Mobile application development can be divided in two polarizing camps. First, the native only approach where you have to develop applications specifically for the platform, such as iOS and Android. Second, a web-based approach that allows developers write applications using standards compliant HTML5 concepts that can run on all platforms in web browsers or in native app web view wrappers. There are pros and cons for both approaches as they both offer a different set of trade offs to the developer and the user.
Learn how to not only deploy these apps to run through a web-browser, but also in native app wrappers for iOS and Android.
The instructor does not have an office at SCU. Office hours can be arranged by email or with the instructor in class.
The TA for the course, Pratyusha Joginipally (pjoginipally at scu.edu) will be holding two 2-hour lab sessions per week in the Design Center on Mondays and Wednesdays at 3-5PM. If there is a change to the schedule or location, it will be announced in class and through Camino.
The course leaves it open-ended which editor you wish to use for development. An editor such as TextMate is sufficient. The Chrome web browser will be required for development and debugging.
XCode and Android Developer Tools might be needed for your project. Also, assignment and project code can be run on the simulators for testing.
Recommended (but Optional) Textbooks
By Douglas Crockford Publisher: O’Reilly Media, 2008 ISBN:0596517742
By Addy Osmani Publisher: O’Reilly Media, July 2012 ISBN:1449331815
- WEEK 1: Course introduction. HTML5.
- WEEK 2: Cascading Style Sheets. Desktop vs Mobile. Project Pitching.
- WEEK 4: REST, JSON, APIs. JS design patterns.
- WEEK 6: Ember naming conventions and routing.
- WEEK 7: Ember controllers and components.
- WEEK 8: Ember Data and testing.
- WEEK 9: Optimizing apps for production. iOS development overview and how to include mobile web apps in native app wrappers as a hybrid app.
- WEEK 10: Project demos
Attendance will be noted at the start of class most days. While attendance and overall class participation will not be directly calculated into your grade, they will be considered when deciding the final class grading curve.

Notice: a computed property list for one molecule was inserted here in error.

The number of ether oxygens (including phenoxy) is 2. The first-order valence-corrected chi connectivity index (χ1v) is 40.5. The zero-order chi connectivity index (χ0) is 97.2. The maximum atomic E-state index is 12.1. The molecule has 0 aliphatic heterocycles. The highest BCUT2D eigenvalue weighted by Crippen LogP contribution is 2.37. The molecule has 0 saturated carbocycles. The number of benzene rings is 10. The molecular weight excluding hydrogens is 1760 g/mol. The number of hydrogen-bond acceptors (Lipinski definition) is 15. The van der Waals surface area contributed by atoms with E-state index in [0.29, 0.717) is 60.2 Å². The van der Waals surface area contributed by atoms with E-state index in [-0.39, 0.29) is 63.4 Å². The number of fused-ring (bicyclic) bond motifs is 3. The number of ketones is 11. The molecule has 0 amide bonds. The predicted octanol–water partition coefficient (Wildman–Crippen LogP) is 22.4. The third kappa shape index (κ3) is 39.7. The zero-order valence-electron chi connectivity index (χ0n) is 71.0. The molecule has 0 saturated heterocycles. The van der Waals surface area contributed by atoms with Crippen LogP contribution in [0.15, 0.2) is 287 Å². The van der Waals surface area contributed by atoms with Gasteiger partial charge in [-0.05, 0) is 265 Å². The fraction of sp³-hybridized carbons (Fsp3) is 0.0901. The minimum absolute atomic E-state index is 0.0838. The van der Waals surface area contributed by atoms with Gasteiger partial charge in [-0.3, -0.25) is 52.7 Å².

Frequent assignments will be given during approximately the 3/4 of the class. These are intended to quickly build your familiarity with developing mobile web applications, and give you the skills you need to complete your class project. Homework is intended to be completed independently – collaboration is not allowed.
Unless otherwise stated, all assignments will be due at 6:00AM before class on the due date. Late assignments will be deducted 1% per minute late, up to a maximum penalty of 50% (in the absence of evidence of extenuating circumstances). No assignments will be accepted after the due date for the final assignment.
The following elements will be considered when grading assignments:
- Correctness: Does the project meet the specified requirements?
- Design/organization: Is the project well organized and maintainable?
- Coding style: Does the project use a consistent and readable coding style?
- Comments: Are there adequate comments present to make the code understandable?
A student’s final grade will be composed of the following elements (weights are approximate):
- Programming assignments: 20%
- Quizzes: 20%
- Project proposal: 5%
- Project checkpoints x2: 5% each
- Final Project Submission: 20%
- Class project Presentation: 5%
- Final Exam: 20%
The grading scale will be on a curve based on the overall quality of work performed.
Students are expected to develop all homework independently. Collaborative work or any use of non-original code requires the consent of the instructor and proper attribution in the source code. Do not share code with other students except on collaborative projects. Students who violate this policy will at least receive 0% on the assignment if not reported to the administration for disciplinary action.